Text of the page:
All of a Twitter

December 16th, 2008 by Jon Clements


Sorry Twitterfolk, our secret’s out now.

What was – in Facebook terms – very much a worldwide minority pastime is now gracing the pages of Times2.

Though unconvinced by Facebook or – to be precise – its “status update” function as counter-intuitive behaviour for uptight British people, journalist, Sathnam Sanghera,  is now addicted to Twitter. He says: “The banal thoughts of complete strangers are surprisingly comforting and compelling: it’s like following a thousand mini soap operas”. But when he quotes a Twitter user, @foodiesarah – someone I know personally – I realise how small Twitter world has been.

But elsewhere, the migration to Twitter is not being welcomed. Writing on web news site, Mashable, Dr Mark Drapeau is keen to see brands banned from Twitter altogether. He questions whether “one dimensional organizational brands” fit with the Twitter way of working, and concludes they don’t. As he rightly points out, people on Twitter want to talk to real people who use a recognisable identity and photo or avatar, not @DunkinDonuts.

I recently posed the question  – in response to Jeremiah Owyang’s blog post on HP Labs’ Twitter research – about how businesses could work with Twitter, as we have pulled Twitter-based ideas from PR proposals for being inappropriate to the social medium.

And that’s something that businesses should be willing to do before they feel the chill wind of Twitter derision wafting their way, which can’t help but spread online. Social media may be the latest thing, and highly tempting for organisations to get involved in. But don’t dive in without testing the water first – or getting good advice about what might be lurking below.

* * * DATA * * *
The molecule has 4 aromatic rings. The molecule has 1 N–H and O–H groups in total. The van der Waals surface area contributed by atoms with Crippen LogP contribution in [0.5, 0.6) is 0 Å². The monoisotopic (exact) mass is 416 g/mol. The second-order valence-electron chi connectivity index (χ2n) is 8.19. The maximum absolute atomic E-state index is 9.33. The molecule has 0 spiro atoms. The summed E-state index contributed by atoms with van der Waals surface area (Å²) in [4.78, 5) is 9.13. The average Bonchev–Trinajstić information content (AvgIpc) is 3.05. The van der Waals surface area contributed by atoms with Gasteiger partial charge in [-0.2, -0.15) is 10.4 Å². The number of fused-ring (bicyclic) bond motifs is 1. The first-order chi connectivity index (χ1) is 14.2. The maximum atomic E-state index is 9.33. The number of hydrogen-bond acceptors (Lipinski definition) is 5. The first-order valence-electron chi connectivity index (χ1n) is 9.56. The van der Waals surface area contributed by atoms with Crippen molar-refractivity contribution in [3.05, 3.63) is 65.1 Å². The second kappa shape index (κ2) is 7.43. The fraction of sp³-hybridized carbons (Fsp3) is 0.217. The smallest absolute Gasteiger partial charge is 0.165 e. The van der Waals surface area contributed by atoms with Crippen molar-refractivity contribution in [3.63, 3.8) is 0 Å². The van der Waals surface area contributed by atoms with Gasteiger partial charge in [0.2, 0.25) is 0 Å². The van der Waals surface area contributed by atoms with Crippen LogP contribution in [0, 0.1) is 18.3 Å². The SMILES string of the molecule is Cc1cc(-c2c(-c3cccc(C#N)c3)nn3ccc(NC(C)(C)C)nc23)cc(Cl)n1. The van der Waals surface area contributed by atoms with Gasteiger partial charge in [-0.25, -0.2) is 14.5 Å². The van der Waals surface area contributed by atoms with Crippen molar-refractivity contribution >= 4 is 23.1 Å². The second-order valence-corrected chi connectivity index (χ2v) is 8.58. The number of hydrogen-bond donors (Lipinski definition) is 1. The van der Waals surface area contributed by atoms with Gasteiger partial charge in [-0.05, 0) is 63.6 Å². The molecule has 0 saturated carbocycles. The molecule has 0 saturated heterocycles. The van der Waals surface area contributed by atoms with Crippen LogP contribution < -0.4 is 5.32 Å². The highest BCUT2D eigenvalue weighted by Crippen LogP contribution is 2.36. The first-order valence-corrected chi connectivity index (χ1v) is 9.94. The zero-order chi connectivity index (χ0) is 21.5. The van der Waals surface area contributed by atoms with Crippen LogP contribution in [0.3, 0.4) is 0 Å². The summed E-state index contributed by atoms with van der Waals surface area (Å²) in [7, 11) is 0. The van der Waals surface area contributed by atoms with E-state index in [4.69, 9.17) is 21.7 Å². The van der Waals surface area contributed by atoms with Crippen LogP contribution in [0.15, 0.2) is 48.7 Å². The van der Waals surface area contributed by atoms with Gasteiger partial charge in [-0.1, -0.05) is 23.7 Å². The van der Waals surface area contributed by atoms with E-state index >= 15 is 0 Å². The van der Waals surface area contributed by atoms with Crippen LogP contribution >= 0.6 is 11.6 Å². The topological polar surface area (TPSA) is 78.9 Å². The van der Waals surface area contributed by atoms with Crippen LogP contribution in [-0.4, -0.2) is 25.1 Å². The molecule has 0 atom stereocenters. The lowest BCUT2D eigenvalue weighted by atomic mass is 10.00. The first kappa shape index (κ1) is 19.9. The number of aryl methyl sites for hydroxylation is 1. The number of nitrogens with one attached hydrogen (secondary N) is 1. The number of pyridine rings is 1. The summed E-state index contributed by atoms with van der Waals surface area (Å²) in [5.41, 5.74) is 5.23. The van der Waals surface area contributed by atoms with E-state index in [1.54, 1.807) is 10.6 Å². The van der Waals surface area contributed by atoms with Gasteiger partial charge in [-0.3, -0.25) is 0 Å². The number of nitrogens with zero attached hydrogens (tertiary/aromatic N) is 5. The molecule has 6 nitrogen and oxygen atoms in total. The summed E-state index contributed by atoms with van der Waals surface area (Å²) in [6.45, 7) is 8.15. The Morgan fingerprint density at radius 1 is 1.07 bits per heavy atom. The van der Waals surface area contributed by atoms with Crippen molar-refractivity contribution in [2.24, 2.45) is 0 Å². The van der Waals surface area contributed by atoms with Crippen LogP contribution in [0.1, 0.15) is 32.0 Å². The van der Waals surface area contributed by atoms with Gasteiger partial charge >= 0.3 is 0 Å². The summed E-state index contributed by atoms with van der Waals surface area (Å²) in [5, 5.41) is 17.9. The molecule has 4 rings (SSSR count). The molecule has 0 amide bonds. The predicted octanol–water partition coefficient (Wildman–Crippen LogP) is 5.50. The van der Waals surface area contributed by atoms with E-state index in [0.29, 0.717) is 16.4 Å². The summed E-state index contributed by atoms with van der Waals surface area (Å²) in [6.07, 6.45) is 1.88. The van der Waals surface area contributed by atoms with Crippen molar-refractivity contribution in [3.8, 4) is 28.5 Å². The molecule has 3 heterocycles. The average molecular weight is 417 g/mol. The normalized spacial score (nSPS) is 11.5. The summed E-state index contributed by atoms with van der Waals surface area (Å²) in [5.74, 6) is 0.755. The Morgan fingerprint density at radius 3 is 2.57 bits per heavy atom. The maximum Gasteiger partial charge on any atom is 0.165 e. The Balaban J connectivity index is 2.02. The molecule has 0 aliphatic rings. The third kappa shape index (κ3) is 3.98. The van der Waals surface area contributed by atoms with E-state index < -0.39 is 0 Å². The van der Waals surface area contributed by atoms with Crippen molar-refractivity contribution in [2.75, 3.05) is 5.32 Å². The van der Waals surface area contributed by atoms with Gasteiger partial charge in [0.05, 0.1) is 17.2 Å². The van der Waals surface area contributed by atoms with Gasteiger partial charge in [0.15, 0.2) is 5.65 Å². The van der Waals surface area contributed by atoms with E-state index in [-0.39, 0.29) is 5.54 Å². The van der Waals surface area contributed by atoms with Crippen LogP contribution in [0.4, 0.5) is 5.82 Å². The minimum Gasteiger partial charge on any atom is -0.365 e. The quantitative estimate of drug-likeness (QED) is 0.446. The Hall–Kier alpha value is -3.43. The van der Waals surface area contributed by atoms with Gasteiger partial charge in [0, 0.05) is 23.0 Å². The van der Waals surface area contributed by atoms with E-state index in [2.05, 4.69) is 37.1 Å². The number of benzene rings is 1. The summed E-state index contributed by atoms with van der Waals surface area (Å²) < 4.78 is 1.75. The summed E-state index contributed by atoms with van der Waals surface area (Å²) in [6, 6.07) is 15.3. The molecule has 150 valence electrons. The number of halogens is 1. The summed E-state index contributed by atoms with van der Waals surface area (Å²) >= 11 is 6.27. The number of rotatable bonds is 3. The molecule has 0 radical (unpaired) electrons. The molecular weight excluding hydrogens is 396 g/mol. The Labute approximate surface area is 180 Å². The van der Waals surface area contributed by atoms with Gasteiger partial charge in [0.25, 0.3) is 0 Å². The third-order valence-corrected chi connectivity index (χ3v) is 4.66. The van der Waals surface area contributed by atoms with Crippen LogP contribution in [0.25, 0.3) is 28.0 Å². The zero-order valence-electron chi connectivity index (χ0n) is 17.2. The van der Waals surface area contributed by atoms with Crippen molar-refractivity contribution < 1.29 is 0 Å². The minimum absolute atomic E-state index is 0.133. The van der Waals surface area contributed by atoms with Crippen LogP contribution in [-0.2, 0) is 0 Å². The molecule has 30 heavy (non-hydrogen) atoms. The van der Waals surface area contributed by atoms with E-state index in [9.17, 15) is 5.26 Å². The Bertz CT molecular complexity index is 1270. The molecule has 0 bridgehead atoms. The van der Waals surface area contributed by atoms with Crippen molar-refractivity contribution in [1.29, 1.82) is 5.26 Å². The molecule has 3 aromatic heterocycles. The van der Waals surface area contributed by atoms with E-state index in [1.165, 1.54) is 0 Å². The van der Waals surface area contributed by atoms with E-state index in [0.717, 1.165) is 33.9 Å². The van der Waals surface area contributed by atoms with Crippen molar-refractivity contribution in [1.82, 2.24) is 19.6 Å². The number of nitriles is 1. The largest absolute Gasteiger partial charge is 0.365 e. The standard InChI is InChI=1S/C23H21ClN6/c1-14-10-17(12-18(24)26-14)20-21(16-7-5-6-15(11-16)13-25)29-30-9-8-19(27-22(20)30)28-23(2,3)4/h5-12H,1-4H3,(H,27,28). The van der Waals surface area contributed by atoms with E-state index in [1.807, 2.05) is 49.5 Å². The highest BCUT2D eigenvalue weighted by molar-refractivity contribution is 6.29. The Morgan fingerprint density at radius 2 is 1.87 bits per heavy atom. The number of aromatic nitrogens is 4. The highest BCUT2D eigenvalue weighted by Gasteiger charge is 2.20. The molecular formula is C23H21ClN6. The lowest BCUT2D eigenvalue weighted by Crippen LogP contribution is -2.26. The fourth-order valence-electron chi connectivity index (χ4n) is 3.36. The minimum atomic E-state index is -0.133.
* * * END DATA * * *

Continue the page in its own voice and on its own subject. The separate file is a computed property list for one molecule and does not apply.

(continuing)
Pic credit: humble thanks to Rob Cottingham at Noise to Signal for use of the most apt cartoon.

About Jon Clements

Jon Clements is a Chartered PR consultant specialising in B2B PR, corporate and marketing communications and is the founder of Metamorphic PR. Connect at: JonClements ''

11 Responses to “All of a Twitter”

  1. Rob Permeable Says:

    Great post. This debate around brands using social media follows every *new* platform as it reaches media saturation levels. I think it’s important that *people* within brands do use social media, but in order to to give it a personal and sometimes humble touch – and allow consumers and users to own that brand too.

    What trips up many many corporates (and charities and other personal brands) is using facebook, twitter etc as a broadcasting tool as opposed to opening a dialogue. A company that does this well is @innocentdrinks. They invite opinion and feedback and you can tell it’s a human at the keyboard. I suspect (read: know) that there are many that simply url to press releases on their corporate website. This is fundamentally mis-using – nay – misunderstanding the power and raison d’etre of social media.

    If we all play nice, there is a real place for the likes of Coca Cola etc (I’d be interested to learn more of their CSR programmes for instance). But PROs and marketing people have to play fair – and give a little of themselves. And their bosses need to take a deep breath and democratise their brand a little, be open to criticism, and meet their critics with transparancy and in a language befitting of the medium…

    Now, go forth and tweet!

  2. Jon Clements Says:

    Rob – and an excellent comment.
    As Todd Defren writes in Social Media Predictions for 2009: “How does the corporation – by nature a conservative beast – confidently move forward into such a riotous environment with so few roadmaps to guide them?”

    Marketers could do worse than read all the social media predictions for 2009:

  3. Stuart Bruce Says: